Never mind the racial profiling. Never mind the fact that the new Arizona law aimed at illegal immigrants accomplishes little except harassment of the Spanish-speaking. Never mind the fact that Arizona is taking a big hit on tourism dollars because of it. Another poll shows most Americans think it’s a fine idea.
That includes nearly half of Democrats. From McClatchey:
A strong majority of Americans support Arizona’s controversial new immigration law and would back similar laws in their own states, a new McClatchy-Ipsos poll found.
Sixty-one percent of Americans — and 64 percent of registered voters — said they favored the law in a survey of 1,016 adults conducted May 6-9.
Strikingly, nearly half of Democrats like the law, under which local law enforcement officers are tasked with verifying people’s immigration status if they suspect them of being in the country illegally. While the Democratic Party generally is regarded as more sympathetic to illegal immigrants’ plights, 46 percent of Democrats said they favored the law for Arizona and 49 percent said they’d favor the law’s passage in their own states.
More than 8 in 10 Republicans and 54 percent of independents favor the law.
In addition, about 69 percent of Americans said they wouldn’t mind if police officers stopped them to ask for proof of their citizenship or legal rights to be in the country; about 29 percent would mind, considering it a violation of their rights; and about 3 percent were unsure.
A separate Pew Research Center poll on the Arizona law released Wednesday found similar sentiments.
The oddest thing about all the support for the law is that, while it supposedly stems from outrage over crimes committed by illegal immigrants, crime is down in Arizona:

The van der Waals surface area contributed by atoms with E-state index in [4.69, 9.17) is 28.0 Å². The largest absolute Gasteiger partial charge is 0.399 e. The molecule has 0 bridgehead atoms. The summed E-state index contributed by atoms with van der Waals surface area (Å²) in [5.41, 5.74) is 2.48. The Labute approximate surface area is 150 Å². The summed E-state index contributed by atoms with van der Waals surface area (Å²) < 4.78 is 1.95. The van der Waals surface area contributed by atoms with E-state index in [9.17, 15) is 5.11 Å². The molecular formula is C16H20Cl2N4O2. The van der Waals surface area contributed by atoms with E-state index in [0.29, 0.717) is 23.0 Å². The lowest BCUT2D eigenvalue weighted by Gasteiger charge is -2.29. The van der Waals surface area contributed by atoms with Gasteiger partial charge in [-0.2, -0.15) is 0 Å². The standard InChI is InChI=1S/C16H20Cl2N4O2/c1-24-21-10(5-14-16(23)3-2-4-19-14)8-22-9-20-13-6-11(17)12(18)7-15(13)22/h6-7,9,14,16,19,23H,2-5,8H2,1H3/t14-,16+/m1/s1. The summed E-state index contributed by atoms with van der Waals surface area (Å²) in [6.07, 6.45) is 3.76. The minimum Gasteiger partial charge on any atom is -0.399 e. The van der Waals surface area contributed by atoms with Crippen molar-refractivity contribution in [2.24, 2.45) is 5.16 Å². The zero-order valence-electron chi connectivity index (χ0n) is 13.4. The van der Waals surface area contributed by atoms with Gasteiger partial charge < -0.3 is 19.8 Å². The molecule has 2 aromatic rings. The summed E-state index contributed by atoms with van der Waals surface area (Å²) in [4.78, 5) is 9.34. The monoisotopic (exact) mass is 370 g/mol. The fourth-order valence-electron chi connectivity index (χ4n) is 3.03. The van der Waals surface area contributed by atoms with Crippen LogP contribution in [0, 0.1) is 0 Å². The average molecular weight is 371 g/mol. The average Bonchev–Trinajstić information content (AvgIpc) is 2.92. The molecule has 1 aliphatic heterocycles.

But while the situation in Arizona is dire in some respects, it’s actually improving, not getting worse. For example, the U.S. Bureau of Justice Statistics notes that violent crimes in the state fell from 512 per 100,000 people in 2005 to 447 per 100,000 people in 2008, the last year data was compiled.
And, despite the clamor about dangerous immigrants, crime rates are lowest in states with the highest immigration growth rates — such as Arizona. Crime in the 19 states with the highest immigrant populations dropped by 13.6 percent from 1994 to 2004, compared to 7.1 percent for the other 32 states.
Finally, although the U.S. illegal immigrant population doubled to about 12 million from 1994 to 2004, the violent crime rate nationwide declined by 35.1 percent while the property crime rate fell by 25 percent. So, more illegal immigrants does not equate to more crime.
Critics accuse the federal government of doing nothing about illegal immigration. But there are more Border Patrol officers now on duty than ever before, and heightened enforcement has been a significant factor in reducing the number of illegal immigrants entering the country.
The law is also going to make the economy in Arizon worse. Tourism has taken a hit:
Since the state passed the nation’s toughest immigration law three weeks ago, its meeting and events business has fallen drastically.
Hispanic civil rights groups are boycotting Arizona and urging others to do the same. Officials at the National Council of La Raza, one of the groups driving the boycott, had privately asked the RNC not to meet in Phoenix.
The city risks losing as much as $90 million in hotel and convention business over the next five years because of the controversy, according to city estimates released Wednesday. The state’s hotel and lodging association has counted 23 canceled meetings for a loss of between $6 and $10 million. On Wednesday, Los Angeles became the largest city to join the boycott.
More than anything else, the poll shows how emotional an issue immigration is in this country — and the reason few politicians have any stomach for dealing with it.